Lackawanna County Prison solitary confinement policy may get outside review


The Times Tribune

The Lackawanna County Prison’s policy on solitary confinement may undergo an outside review soon.

The Lackawanna County Prison’s policy on solitary confinement may undergo an outside review soon.

In response to a question from policy reform advocate Lizz Parsons, county Judge James Gibbons said prison board members have discussed an outside review and may hire someone within a couple of months. Gibbons is the board chairman.

“I can’t give you a hard date right now, hopefully within the next couple of months,” he said during a recent board meeting.

Gibbons said the outside reviewer may be Raymond Colleran, the county prison warden from 1981 to 1989. Colleran left the job in 1989 to work for the state prison system. He eventually rose to superintendent of the state prison at Waymart.

Parsons is part of a group of people who mounted a petition drive last year to put the question of solitary confinement on the November ballot. They submitted petitions with 13,000 signatures. The proposal by PA Stands Up would allow solitary confinement if “a licensed medical or behavioral health professional” has determined an inmate “poses a danger to themselves or other inmates, detainees or employees.” Involuntary confinement would be limited to no longer than 24 hours.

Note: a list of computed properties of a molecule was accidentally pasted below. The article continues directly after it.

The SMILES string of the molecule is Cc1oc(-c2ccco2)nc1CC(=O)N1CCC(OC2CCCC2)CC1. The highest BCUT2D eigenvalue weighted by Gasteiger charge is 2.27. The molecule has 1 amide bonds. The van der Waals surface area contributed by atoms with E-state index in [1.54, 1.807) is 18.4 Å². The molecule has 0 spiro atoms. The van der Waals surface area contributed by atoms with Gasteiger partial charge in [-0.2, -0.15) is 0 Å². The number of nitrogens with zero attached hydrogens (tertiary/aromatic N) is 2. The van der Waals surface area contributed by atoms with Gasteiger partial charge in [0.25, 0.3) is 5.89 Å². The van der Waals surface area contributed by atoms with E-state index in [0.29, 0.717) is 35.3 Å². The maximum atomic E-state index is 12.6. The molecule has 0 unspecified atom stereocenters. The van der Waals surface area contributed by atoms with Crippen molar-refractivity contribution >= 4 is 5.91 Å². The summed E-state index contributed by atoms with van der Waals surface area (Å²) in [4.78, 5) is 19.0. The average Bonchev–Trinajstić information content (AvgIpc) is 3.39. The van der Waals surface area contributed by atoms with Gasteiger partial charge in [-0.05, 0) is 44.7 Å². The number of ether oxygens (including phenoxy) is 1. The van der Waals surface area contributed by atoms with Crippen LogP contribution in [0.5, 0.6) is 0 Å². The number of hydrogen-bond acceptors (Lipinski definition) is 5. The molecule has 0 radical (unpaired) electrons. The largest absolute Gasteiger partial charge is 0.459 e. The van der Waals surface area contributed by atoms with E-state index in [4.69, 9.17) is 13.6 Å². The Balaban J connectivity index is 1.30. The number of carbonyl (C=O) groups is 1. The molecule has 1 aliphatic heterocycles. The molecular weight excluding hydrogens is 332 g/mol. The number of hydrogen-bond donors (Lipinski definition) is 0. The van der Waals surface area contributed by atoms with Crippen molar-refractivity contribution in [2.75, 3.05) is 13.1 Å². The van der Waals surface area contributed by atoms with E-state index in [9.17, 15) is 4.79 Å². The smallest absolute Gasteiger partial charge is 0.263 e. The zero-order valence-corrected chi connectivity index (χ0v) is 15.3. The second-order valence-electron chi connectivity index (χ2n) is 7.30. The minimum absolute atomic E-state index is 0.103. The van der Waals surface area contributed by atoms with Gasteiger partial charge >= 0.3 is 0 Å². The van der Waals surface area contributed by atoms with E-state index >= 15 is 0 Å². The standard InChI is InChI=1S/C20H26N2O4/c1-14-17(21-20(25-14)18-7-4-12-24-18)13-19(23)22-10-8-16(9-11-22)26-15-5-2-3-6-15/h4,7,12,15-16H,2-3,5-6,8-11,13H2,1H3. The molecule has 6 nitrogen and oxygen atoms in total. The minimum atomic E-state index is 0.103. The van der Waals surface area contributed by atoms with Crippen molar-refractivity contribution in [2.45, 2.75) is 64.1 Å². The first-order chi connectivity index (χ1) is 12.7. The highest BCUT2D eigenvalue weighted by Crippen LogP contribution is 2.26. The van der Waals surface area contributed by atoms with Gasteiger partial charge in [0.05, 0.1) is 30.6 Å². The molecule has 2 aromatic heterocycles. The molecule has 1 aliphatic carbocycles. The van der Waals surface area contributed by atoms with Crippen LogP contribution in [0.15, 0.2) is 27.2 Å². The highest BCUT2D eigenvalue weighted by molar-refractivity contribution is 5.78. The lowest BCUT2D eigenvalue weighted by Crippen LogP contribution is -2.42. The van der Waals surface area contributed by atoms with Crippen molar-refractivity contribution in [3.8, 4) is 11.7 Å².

The county Board of Elections voted in August to reject placing the matter on the ballot, arguing state law controls matters of safety and discipline and the county couldn’t make its own rules.

PA Stands Up challenged the decision in county court. A panel of judges did not have a hearing on the matter until Oct. 21, which effectively thwarted the effort to put the matter on the ballot last November.

The group modified its petition and attempted to use the same petitions to get the question on the May 16 primary election ballot, but the panel of judges ruled they had to start over. The group appealed. In March, a Commonwealth Court judge upheld the county court’s ruling and said PA Stands Up didn’t appeal the elections board’s decision in time.

Ashleigh Strange, a PA Stands Up spokeswoman, said the group has appealed to the state Supreme Court but has not heard anything further.